Proposed Longview Schools Budget Addresses Pandemic Financial Losses and Enrollment Drops | education

Proposed Longview Schools Budget Addresses Pandemic Financial Losses and Enrollment Drops |  education

The Longview School District is proposing a $109 million budget and is ready to hear reactions from community members at Monday’s public hearing.

The school board is scheduled to finalize the budget on Aug. 22 during the regular school board meeting.

Despite higher expenses and lower enrollment, the district hopes to break even with revenue from local taxes, state general funds and federal COVID-19 relief funding received through ESSER or the Emergency Aid Fund for primary and secondary schools.

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“We are able to present a balanced budget using those ESSER dollars to stabilize the revenue shortfall that would come from the enrollment declines that we have seen,” said Patti Bowen, executive director of business services, during a budget presentation on past past month.

In 2021-22, the state provided stabilization funds to cover the loss of full-time students enrolled in the district. Bowen said the Longview School District was not eligible for it because the district got federal money through ESSER.

“Enrollment is our biggest revenue generator,” Bowen said. “The average FTE (full-time enrollment) is what we fund ourselves for the whole year.”

Most of the district’s per-student funding comes from the state, according to the Washington Office of the Superintendent of Public Instruction. district report card. Longview schools are reporting some of the lowest enrollment rates since 2010-11, according to district data.

Longview's $108 million school budget allocates emergency funds to technology and security

The district lost about 350 of its approximately 6,400 students between the 2019-20 and 2021-22 school years, according to school district data. Since 2010, the only other non-pandemic years where enrollment fell below 6,300 were 2011-12 and 2012-13.

Longview schools anticipate about 70 students returning at the start of the next school year, according to district data. The refund will not match 2019 enrollment, which had been at 6,488 students before the pandemic.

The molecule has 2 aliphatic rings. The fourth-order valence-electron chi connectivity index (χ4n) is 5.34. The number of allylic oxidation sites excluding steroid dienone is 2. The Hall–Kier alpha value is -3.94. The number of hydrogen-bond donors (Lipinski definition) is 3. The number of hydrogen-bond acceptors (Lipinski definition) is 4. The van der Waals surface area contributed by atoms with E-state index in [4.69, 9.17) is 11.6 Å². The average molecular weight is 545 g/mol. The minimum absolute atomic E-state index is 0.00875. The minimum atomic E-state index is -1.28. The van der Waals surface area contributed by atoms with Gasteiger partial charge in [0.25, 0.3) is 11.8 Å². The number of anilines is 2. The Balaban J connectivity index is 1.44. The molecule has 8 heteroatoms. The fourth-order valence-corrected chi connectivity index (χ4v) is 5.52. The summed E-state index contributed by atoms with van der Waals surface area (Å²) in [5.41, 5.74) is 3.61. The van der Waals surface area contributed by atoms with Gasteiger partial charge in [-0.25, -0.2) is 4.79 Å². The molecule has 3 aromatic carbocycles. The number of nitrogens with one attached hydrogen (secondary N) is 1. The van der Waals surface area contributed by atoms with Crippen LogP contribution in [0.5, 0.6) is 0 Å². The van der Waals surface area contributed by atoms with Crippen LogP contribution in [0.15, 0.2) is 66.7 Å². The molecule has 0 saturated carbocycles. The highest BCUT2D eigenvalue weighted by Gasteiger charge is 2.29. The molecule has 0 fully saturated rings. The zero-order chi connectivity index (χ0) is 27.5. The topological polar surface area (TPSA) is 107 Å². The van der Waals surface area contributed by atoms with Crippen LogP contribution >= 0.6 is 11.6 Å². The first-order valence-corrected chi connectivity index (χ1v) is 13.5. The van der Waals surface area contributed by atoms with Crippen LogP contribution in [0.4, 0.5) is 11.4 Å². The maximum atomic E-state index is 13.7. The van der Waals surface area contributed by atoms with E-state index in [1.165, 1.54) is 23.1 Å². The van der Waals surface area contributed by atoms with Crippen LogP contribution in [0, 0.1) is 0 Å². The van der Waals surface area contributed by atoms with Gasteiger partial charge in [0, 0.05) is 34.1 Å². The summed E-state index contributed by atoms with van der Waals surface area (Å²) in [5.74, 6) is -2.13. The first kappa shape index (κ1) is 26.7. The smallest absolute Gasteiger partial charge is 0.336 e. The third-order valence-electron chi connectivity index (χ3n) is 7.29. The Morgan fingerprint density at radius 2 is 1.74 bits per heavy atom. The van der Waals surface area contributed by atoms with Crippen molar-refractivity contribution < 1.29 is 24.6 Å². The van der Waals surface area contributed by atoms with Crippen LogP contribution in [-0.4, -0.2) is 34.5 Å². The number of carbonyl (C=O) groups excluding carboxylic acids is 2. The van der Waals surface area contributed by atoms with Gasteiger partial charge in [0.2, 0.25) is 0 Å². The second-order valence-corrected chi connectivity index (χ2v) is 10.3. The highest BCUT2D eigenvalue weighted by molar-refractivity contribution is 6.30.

It is difficult for the district to identify why students are leaving, where they have gone, and whether enrollment will return to previous levels. Bowen said students could have moved away or started homeschooling, and projections about future enrollment could change.

The district you spend your money on next school year will remain the same, but how much has changed. The largest increases in spending are expected to go to basic and special education programs.

if you go

What: Longview School District public comment hearing for preliminary budget.

when: 6:30 p.m. during Monday’s board meeting.

where: 2715 Lilac St., Longview, or attend virtually by calling 1-253-215-8782 or by clicking and enter meeting ID 475 624 0311 and password 862814.

Bowen said inflation and supply chain delays have led to increased nutrition and transportation expenses in the district, and the district will spend about $640,000 more on these support services in 2022-23 than in 2021 -22.

The district also expects to lose about $3.1 million in revenue from district grants and non-core education programs in 2022-23, according to school board documents.

Still, Bowen said that with ESSER’s one-time boost that can be spent before September 2024, they don’t anticipate losing money.

Longview School Board Approves Budget, Hears Teacher Concerns About Vaccines

However, the next four years could pose a financial problem if the district doesn’t adjust spending and enrollment doesn’t bounce back. The district projects its total ending fund balance will go from $9.65 million at the end of the 2023 school year to $3.28 million at the end of the 2025 school year.

“This is not a surprise, we knew we were going to struggle on this,” said board member Jennifer Leach. “I think the ESSER funds gave us a bit of a buffer for a while, so I think we just have to keep looking year to year.”

Superintendent Dan Zorn said they will continue to work to balance the budget, noting that the four-year projections show a general but not specific trend that assumes the district will continue to operate exactly as it always has.

Longview Superintendent Dan Zorn


Longview School District, contributed

“We fully recognize that there is work to be done as we move forward on this,” Zorn said during the council meeting. “There are many things that can affect income and expenses between now and then.”


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About the Author: Chaz Cutler

My name is Chasity. I love to follow the stock market and financial news!